Hive is a beautifully simple 2 player battle of wills. Like any good panini, it's a delicious filling between two pieces of bread (or people) and crunchy.

Hive has a simple tactility of a nice chess set. The pieces have weight, and make a satisfying clack noise when placed down. You can gently nudge a piece into place, or slam it down with authority (to intimidate your opponent). When you get in the groove it starts to sound like speed chess too, with pieces dropping down and sliding all over the table.

The setup is: find an empty table.

First moves

The rules are simple:

  • Surround the enemy queen with pieces of any color before your queen is surrounded.
  • Each turn you must place a piece or move a piece. If you can't do either your turn is passed.
  • You can't place a piece touching an enemy piece (except for the first round).
  • Every piece in the hive must always be in contact with the rest of the hive.

Each piece has unique movement rules, but since there aren't very many they're easy to pick up. The grasshopper for example can move in a straight line over as many pieces as are lined up, while the beetle can move one place but can step on top of the hive (and thereby prevent enemy pieces from moving).

A first game of Hive is an exploration of the possibilities. No one knows what they're doing, but generally (and hopefully) the other person you're playing against doesn't either. Because Hive can be cut throat, every error can be used against you if your opponent plays correctly instead. As you play you'll start to learn the value of various pieces. That grasshopper that sat uselessly by the side last game became a long range strike-piece. The beetle defended the queen against an onslaught of enemy ants.

Locking enemy pieces in place by causing a broken hive if they move is a key strategy in Hive.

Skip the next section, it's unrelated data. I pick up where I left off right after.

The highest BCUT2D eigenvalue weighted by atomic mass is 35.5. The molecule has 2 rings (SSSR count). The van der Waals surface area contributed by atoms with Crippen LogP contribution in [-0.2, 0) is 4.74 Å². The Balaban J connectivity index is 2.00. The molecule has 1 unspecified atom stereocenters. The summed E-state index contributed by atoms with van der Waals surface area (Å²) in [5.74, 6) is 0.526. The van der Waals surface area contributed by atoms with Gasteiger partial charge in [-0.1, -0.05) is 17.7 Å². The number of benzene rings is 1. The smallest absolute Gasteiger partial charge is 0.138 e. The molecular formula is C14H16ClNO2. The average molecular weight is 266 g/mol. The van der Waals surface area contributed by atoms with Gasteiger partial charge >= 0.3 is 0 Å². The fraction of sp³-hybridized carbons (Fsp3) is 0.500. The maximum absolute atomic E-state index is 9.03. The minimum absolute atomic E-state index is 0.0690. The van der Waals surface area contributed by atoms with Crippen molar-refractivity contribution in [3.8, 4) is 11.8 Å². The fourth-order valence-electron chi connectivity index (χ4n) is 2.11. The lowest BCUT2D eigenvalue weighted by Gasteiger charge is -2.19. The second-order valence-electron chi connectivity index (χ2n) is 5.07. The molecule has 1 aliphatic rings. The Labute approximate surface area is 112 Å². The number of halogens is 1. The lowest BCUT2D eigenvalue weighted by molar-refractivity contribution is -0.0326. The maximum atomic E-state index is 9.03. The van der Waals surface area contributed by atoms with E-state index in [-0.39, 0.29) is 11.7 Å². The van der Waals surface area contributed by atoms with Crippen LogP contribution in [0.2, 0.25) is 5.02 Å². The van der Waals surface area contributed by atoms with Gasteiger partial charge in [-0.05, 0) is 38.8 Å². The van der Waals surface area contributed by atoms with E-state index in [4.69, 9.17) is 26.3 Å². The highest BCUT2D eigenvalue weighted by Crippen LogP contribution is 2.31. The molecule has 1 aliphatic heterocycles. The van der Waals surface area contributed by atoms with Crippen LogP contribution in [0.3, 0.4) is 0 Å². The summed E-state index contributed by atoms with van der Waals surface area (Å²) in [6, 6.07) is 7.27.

Competition is front and center in this game, and the more skilled player will generally win, which can be a disadvantage to a mismatched pair. Players looking for some rest and relaxation won't likely find it here – although with a speed-chess type variant (not officially in the rule book) forcing very quick moves, the game becomes more instinct and flow. However, since the game is quick, losses don't stick, and the mechanisms of the game are so amazing that sometimes players are too busy being astonished at what their opponent accomplished to be mad. With a quick setup (slide all the pieces away and start again) you can jump right into a revenge match.

Take a moment at the end of each game to admire the beautiful and unique form your hive has taken on! No two games ever seem to come out alike. 

There are several expansion pieces available (see note below on versions) that give you an additional piece with unique options. Although most expansions are best used when a game starts to feel "finished" to bring some new variety, the timing of adding pieces to Hive is more flexible. Expansion pieces just add a new note of complexity to the game, and can be added in whenever players feel they have a grasp on the basic rules. New pieces have new rules; the mosquito, for example, can move the same as any piece it is attached to at the start of its turn.

We can't say we've plumbed the full strategic depths of this game, but we're having a great time trying to get there. We fully recommend this game for any group of two players that want some competition.

A note on versions: We came across the regular version of Hive first, so own that instead of Hive Pocket. Hive Pocket is cheaper and comes with two of the expansion pieces (ladybug and mosquito), which are around $15 each for the larger game. The pieces are also smaller and therefore the game can be played on a smaller surface. Since Hive is a game that begs to be taken traveling, it makes sense to just go ahead and get Hive Pocket if you're going to get one. If you're only going to be playing at home or on larger tables, the weight and feel of the larger pieces will be very appealing!